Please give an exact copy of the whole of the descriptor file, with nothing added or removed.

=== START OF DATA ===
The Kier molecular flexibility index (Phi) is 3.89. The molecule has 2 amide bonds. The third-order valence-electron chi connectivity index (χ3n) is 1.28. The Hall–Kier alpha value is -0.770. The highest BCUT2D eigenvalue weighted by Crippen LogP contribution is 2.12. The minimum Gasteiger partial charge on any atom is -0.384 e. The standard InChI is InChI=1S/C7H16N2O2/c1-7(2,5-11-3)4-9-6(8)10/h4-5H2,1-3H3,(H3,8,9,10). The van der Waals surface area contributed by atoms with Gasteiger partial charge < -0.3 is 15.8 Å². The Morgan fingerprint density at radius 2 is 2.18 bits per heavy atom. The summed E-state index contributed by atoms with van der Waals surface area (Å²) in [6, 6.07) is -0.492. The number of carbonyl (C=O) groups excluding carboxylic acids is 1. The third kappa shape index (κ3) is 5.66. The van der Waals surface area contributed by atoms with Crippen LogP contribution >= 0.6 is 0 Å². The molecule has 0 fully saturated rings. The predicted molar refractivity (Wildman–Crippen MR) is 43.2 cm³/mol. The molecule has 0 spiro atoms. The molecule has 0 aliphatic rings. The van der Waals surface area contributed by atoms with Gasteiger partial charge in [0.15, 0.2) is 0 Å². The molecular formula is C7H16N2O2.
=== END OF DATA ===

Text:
The Kier molecular flexibility index (Phi) is 3.89. The molecule has 2 amide bonds. The third-order valence-electron chi connectivity index (χ3n) is 1.28. The Hall–Kier alpha value is -0.770. The highest BCUT2D eigenvalue weighted by Crippen LogP contribution is 2.12. The minimum Gasteiger partial charge on any atom is -0.384 e. The standard InChI is InChI=1S/C7H16N2O2/c1-7(2,5-11-3)4-9-6(8)10/h4-5H2,1-3H3,(H3,8,9,10). The van der Waals surface area contributed by atoms with Gasteiger partial charge < -0.3 is 15.8 Å². The Morgan fingerprint density at radius 2 is 2.18 bits per heavy atom. The summed E-state index contributed by atoms with van der Waals surface area (Å²) in [6, 6.07) is -0.492. The number of carbonyl (C=O) groups excluding carboxylic acids is 1. The third kappa shape index (κ3) is 5.66. The van der Waals surface area contributed by atoms with Crippen LogP contribution >= 0.6 is 0 Å². The molecule has 0 fully saturated rings. The predicted molar refractivity (Wildman–Crippen MR) is 43.2 cm³/mol. The molecule has 0 spiro atoms. The molecule has 0 aliphatic rings. The van der Waals surface area contributed by atoms with Gasteiger partial charge in [0.15, 0.2) is 0 Å². The molecular formula is C7H16N2O2.